How to Sand Wood – A Step by Step Guideline from Expert
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Many do-it-yourselfers sand wood as a part of their project, whether it is a home improvement project or furniture repair project or even a craft project. If the item is made from wood - sanding is usually necessary. Refinishing floors, tabletops or birdhouses all require the elimination of rough edges and surfaces. Sanding wood incorrectly can ruin the entire project. Using the correct grit sandpaper is also important to a successful outcome. So it is very important to for you to know how to sand wood.
All sandpaper is not the same. Each project or step of a project requires a specific grit, regardless if you are sanding by hand or with a power sander.
- 1600-grit sandpaper - very fine - used for polishing surfaces including solid surface counter tops and jewelry.
- 800 - 1200-grit sandpaper - another fine grit - typically used for polishing finish coats - both hand sanded and power sanded
- 400 - 600-grit sandpaper - fine grit - used for the second to last finishing
- 220 - 320-grit sandpaper - medium grit - used for general sanding on furniture or moldings as well as dry drywall joint compound
- 100 - 180-grit sandpaper - medium, slightly coarse grit - first sanding on floors, molding and furniture - used to remove a finish coat or excess amounts of drywall joint compound
- 80-grit and less sandpaper - very coarse - used to remove high spots and damage on floors, walls and furniture
How to Sand Wood
General sanding typically, require at least three sandings. One to remove the existing coating. The second sanding to smooth the wood and the third sanding to finish the wood.
- Begin with a 100 - 180-grit sandpaper to remove paint, stain or polyurethane.
- Wrap the sandpaper around a sanding block or use a power sander. Sand until the top finish is removed and bare wood has been exposed.
- Wipe the surface with a tack rag to pick up the dust from sanding.
- Sand the wood with 220-grit sandpaper wrapped around a sanding block or loaded into a power sander. Follow the direction of the wood grain - do not sand against or across the grain because the wood will look fuzzy and feel rough.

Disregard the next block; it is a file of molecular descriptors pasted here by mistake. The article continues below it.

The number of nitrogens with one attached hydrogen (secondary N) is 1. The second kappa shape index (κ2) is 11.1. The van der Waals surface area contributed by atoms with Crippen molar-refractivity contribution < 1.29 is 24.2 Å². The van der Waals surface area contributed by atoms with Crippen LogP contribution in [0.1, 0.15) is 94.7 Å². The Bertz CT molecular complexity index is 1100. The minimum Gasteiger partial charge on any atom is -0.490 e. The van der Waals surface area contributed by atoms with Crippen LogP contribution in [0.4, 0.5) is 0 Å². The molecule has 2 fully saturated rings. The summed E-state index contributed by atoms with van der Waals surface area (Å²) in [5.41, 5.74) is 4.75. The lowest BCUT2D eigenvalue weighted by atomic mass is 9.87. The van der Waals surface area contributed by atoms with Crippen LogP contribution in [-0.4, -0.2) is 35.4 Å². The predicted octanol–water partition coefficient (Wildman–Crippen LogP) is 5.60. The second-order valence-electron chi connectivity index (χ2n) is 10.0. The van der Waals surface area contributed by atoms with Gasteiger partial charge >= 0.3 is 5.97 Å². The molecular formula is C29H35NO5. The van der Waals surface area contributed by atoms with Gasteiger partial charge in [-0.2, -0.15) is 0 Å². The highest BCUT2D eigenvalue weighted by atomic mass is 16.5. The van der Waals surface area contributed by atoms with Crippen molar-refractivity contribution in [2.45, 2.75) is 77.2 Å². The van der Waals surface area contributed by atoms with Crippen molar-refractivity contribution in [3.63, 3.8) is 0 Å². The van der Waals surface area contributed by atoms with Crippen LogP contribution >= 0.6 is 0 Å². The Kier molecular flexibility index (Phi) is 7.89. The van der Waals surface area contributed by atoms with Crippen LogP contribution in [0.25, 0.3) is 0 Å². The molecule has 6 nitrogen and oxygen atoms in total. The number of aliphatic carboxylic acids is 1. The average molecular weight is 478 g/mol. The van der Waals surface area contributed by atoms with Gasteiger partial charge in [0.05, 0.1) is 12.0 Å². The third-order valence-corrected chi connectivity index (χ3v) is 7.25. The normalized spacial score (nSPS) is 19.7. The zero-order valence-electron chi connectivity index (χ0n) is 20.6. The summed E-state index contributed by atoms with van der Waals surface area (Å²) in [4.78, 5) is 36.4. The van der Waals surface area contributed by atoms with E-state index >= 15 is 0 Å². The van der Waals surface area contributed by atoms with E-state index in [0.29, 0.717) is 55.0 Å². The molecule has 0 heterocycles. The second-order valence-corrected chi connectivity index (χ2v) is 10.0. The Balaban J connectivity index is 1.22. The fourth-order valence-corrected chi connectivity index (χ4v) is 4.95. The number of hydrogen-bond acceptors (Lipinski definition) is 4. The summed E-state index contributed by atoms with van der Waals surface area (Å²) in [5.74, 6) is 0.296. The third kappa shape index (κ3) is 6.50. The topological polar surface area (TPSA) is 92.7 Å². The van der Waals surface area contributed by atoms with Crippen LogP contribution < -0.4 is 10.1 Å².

- Wipe the surface with a tack rag.
- Sand the wood a third time with 320-grit sandpaper. Follow the direction of the wood grain.
- Wipe with a tack rag.
- A Quick Tips : Always wear a dust mask when sanding to prevent inhalation of potentially harmful dust
Sanding Tips Video
What Type of Sander Should I Use
Do-it-yourselfers and handy homeowners typically reach for a best power sander to put the finishing touches on a project. Some homeowners and furniture restores use their power sanders to remove paint, stain and varnish from a variety of surfaces including floors, moldings, banisters, tables or chairs. Before the advent of power sanders, woodworkers and craftsmen would sand surface by hand. This hand-cramping chore has been gladly substituted by do-it-yourselfers with power sanders.
There are many types of sanders from which to choose. Narrowing down the field is done based on the project. Some power sanders are optimal for specific jobs. Some sanders have more versatility than others. Choose your power sander based on your needs along with the amount and type of sanding you jobs calls for.
A belt sander is the most commonly used power sander. It's powerful belt can quickly level high spots, remove layers of paint or flatten globs of dry glue. Because a belt sander can quickly rip through wood, care must be exercised in order to not gouge the surface. Belt sanders are notorious for releasing a ton of sawdust. Choose one with a dust collection bag to minimize the mess. According to me Ryobi Belt Sander is the best.
Random Orbit sanders are as equally useful as a belt sander. Random Orbit sanders use sanding discs that come in a variety of grits ranging from extra fine to coarse. Coarse grit sanding discs will quickly strip away paint layers, while fine grit discs will leave the surface smooth and free of sanding marks.
Finishing sanders allow a do-it-yourselfer to move slowly over the surface. Finishing sanders give the user more control over the level of sanding being performed. You can say these are orbital sander for furniture.
Detail sanders have a triangle-shaped head that allows a woodworker to sand in small area. Look for a detail sander that come with extra attachments that allow you to sand curves on molding and furniture.
Handheld Rotary Sander
Probably the most well-known handheld sanding tool is a Dremel. Dremel holds that distinction because they earned it. A Dremel is unmatched in terms of versatility and ease of use when sanding small or intricate surfaces. Dremel tools also have available attachments that can be used for engraving, cutting or grinding as well as sanding.
Sanding blocks are powered by the user. A sanding block is a flat block that holds a sheet of sandpaper in place. The person sanding grips the block and smooths the surface by moving the block back and forth. The advantage to using a sanding block is the bottom is flat, which ensures a finish free of depressions and high spots. The down side of a sanding block is the amount of effort and arm strain needed to accomplish a task.
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